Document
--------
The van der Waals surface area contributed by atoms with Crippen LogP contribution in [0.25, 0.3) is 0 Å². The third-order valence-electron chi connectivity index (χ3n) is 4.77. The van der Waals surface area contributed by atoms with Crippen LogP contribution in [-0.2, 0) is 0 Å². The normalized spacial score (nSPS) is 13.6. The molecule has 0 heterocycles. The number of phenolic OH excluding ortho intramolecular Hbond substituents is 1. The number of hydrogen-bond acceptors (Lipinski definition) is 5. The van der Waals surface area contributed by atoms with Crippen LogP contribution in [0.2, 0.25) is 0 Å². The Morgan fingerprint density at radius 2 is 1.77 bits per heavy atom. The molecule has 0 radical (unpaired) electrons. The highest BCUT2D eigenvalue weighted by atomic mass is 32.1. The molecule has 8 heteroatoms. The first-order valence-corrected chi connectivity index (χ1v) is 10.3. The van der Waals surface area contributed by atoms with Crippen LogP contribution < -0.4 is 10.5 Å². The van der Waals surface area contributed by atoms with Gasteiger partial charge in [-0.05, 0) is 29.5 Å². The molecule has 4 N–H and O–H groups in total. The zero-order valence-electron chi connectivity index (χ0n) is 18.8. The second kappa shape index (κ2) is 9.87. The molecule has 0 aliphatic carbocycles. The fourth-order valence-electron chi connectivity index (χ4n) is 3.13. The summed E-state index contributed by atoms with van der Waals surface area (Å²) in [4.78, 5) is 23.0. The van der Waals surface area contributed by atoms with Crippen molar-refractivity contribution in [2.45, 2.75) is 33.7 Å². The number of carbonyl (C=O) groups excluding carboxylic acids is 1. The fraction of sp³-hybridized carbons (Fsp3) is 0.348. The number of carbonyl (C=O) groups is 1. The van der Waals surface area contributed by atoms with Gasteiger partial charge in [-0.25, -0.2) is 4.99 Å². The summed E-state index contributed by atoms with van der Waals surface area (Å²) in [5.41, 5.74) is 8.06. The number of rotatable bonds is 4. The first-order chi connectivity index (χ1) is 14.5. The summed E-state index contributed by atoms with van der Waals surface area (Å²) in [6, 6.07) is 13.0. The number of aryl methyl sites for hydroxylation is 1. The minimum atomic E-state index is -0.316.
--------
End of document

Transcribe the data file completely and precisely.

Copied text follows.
The van der Waals surface area contributed by atoms with Crippen LogP contribution in [0.25, 0.3) is 0 Å². The third-order valence-electron chi connectivity index (χ3n) is 4.77. The van der Waals surface area contributed by atoms with Crippen LogP contribution in [-0.2, 0) is 0 Å². The normalized spacial score (nSPS) is 13.6. The molecule has 0 heterocycles. The number of phenolic OH excluding ortho intramolecular Hbond substituents is 1. The number of hydrogen-bond acceptors (Lipinski definition) is 5. The van der Waals surface area contributed by atoms with Crippen LogP contribution in [0.2, 0.25) is 0 Å². The Morgan fingerprint density at radius 2 is 1.77 bits per heavy atom. The molecule has 0 radical (unpaired) electrons. The highest BCUT2D eigenvalue weighted by atomic mass is 32.1. The molecule has 8 heteroatoms. The first-order valence-corrected chi connectivity index (χ1v) is 10.3. The van der Waals surface area contributed by atoms with Crippen LogP contribution < -0.4 is 10.5 Å². The van der Waals surface area contributed by atoms with Gasteiger partial charge in [-0.05, 0) is 29.5 Å². The molecule has 4 N–H and O–H groups in total. The zero-order valence-electron chi connectivity index (χ0n) is 18.8. The second kappa shape index (κ2) is 9.87. The molecule has 0 aliphatic carbocycles. The fourth-order valence-electron chi connectivity index (χ4n) is 3.13. The summed E-state index contributed by atoms with van der Waals surface area (Å²) in [4.78, 5) is 23.0. The van der Waals surface area contributed by atoms with Crippen molar-refractivity contribution in [2.45, 2.75) is 33.7 Å². The number of carbonyl (C=O) groups excluding carboxylic acids is 1. The fraction of sp³-hybridized carbons (Fsp3) is 0.348. The number of carbonyl (C=O) groups is 1. The van der Waals surface area contributed by atoms with Gasteiger partial charge in [-0.25, -0.2) is 4.99 Å². The summed E-state index contributed by atoms with van der Waals surface area (Å²) in [5.41, 5.74) is 8.06. The number of rotatable bonds is 4. The first-order chi connectivity index (χ1) is 14.5. The summed E-state index contributed by atoms with van der Waals surface area (Å²) in [6, 6.07) is 13.0. The number of aryl methyl sites for hydroxylation is 1. The minimum atomic E-state index is -0.316.